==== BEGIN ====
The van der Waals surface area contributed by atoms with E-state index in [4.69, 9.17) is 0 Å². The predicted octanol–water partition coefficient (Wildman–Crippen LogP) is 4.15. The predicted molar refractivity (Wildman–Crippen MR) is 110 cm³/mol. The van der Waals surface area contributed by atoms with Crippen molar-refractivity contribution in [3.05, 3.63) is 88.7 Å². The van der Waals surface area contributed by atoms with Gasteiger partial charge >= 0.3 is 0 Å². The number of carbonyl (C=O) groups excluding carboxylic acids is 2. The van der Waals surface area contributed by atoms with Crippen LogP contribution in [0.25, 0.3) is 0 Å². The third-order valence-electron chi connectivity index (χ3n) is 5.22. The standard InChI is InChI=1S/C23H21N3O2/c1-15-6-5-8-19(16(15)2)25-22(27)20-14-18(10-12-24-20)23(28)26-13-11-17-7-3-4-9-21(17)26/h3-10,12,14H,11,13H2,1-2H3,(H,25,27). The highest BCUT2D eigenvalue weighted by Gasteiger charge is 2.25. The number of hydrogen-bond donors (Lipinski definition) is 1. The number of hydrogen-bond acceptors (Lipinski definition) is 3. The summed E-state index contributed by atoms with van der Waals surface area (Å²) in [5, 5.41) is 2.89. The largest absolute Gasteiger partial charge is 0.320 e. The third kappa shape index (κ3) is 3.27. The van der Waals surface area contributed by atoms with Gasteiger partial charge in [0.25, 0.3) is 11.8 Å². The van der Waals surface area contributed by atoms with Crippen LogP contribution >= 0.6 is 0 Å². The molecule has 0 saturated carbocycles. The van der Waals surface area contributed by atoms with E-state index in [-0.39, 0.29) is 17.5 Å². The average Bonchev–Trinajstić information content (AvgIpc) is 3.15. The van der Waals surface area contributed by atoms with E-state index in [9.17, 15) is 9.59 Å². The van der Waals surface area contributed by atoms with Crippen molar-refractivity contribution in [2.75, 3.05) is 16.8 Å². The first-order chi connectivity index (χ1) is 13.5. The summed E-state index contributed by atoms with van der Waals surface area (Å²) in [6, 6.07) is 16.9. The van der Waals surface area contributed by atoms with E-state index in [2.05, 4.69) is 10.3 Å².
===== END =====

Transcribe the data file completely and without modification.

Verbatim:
The van der Waals surface area contributed by atoms with E-state index in [4.69, 9.17) is 0 Å². The predicted octanol–water partition coefficient (Wildman–Crippen LogP) is 4.15. The predicted molar refractivity (Wildman–Crippen MR) is 110 cm³/mol. The van der Waals surface area contributed by atoms with Crippen molar-refractivity contribution in [3.05, 3.63) is 88.7 Å². The van der Waals surface area contributed by atoms with Gasteiger partial charge >= 0.3 is 0 Å². The number of carbonyl (C=O) groups excluding carboxylic acids is 2. The van der Waals surface area contributed by atoms with Crippen LogP contribution in [0.25, 0.3) is 0 Å². The third-order valence-electron chi connectivity index (χ3n) is 5.22. The standard InChI is InChI=1S/C23H21N3O2/c1-15-6-5-8-19(16(15)2)25-22(27)20-14-18(10-12-24-20)23(28)26-13-11-17-7-3-4-9-21(17)26/h3-10,12,14H,11,13H2,1-2H3,(H,25,27). The highest BCUT2D eigenvalue weighted by Gasteiger charge is 2.25. The number of hydrogen-bond donors (Lipinski definition) is 1. The number of hydrogen-bond acceptors (Lipinski definition) is 3. The summed E-state index contributed by atoms with van der Waals surface area (Å²) in [5, 5.41) is 2.89. The largest absolute Gasteiger partial charge is 0.320 e. The third kappa shape index (κ3) is 3.27. The van der Waals surface area contributed by atoms with Gasteiger partial charge in [0.25, 0.3) is 11.8 Å². The van der Waals surface area contributed by atoms with Crippen LogP contribution >= 0.6 is 0 Å². The molecule has 0 saturated carbocycles. The van der Waals surface area contributed by atoms with E-state index in [-0.39, 0.29) is 17.5 Å². The average Bonchev–Trinajstić information content (AvgIpc) is 3.15. The van der Waals surface area contributed by atoms with E-state index in [9.17, 15) is 9.59 Å². The van der Waals surface area contributed by atoms with Crippen molar-refractivity contribution in [2.75, 3.05) is 16.8 Å². The first-order chi connectivity index (χ1) is 13.5. The summed E-state index contributed by atoms with van der Waals surface area (Å²) in [6, 6.07) is 16.9. The van der Waals surface area contributed by atoms with E-state index in [2.05, 4.69) is 10.3 Å².